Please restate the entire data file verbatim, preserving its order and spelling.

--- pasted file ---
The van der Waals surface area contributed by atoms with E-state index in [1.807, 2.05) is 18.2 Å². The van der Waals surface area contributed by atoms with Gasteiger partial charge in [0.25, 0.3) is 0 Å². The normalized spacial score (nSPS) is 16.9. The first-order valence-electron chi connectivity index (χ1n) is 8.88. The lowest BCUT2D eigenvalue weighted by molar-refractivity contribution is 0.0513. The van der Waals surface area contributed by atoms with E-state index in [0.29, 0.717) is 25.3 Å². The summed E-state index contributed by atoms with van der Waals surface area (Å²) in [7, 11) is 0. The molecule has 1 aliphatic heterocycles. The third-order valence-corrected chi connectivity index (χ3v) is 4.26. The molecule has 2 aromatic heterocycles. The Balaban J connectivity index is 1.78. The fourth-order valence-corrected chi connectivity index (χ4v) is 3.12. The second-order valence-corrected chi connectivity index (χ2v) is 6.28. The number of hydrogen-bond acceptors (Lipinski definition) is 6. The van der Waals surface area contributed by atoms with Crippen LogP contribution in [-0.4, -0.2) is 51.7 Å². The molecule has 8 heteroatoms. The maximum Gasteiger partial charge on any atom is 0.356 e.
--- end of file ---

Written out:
The van der Waals surface area contributed by atoms with E-state index in [1.807, 2.05) is 18.2 Å². The van der Waals surface area contributed by atoms with Gasteiger partial charge in [0.25, 0.3) is 0 Å². The normalized spacial score (nSPS) is 16.9. The first-order valence-electron chi connectivity index (χ1n) is 8.88. The lowest BCUT2D eigenvalue weighted by molar-refractivity contribution is 0.0513. The van der Waals surface area contributed by atoms with E-state index in [0.29, 0.717) is 25.3 Å². The summed E-state index contributed by atoms with van der Waals surface area (Å²) in [7, 11) is 0. The molecule has 1 aliphatic heterocycles. The third-order valence-corrected chi connectivity index (χ3v) is 4.26. The molecule has 2 aromatic heterocycles. The Balaban J connectivity index is 1.78. The fourth-order valence-corrected chi connectivity index (χ4v) is 3.12. The second-order valence-corrected chi connectivity index (χ2v) is 6.28. The number of hydrogen-bond acceptors (Lipinski definition) is 6. The van der Waals surface area contributed by atoms with Crippen LogP contribution in [-0.4, -0.2) is 51.7 Å². The molecule has 8 heteroatoms. The maximum Gasteiger partial charge on any atom is 0.356 e.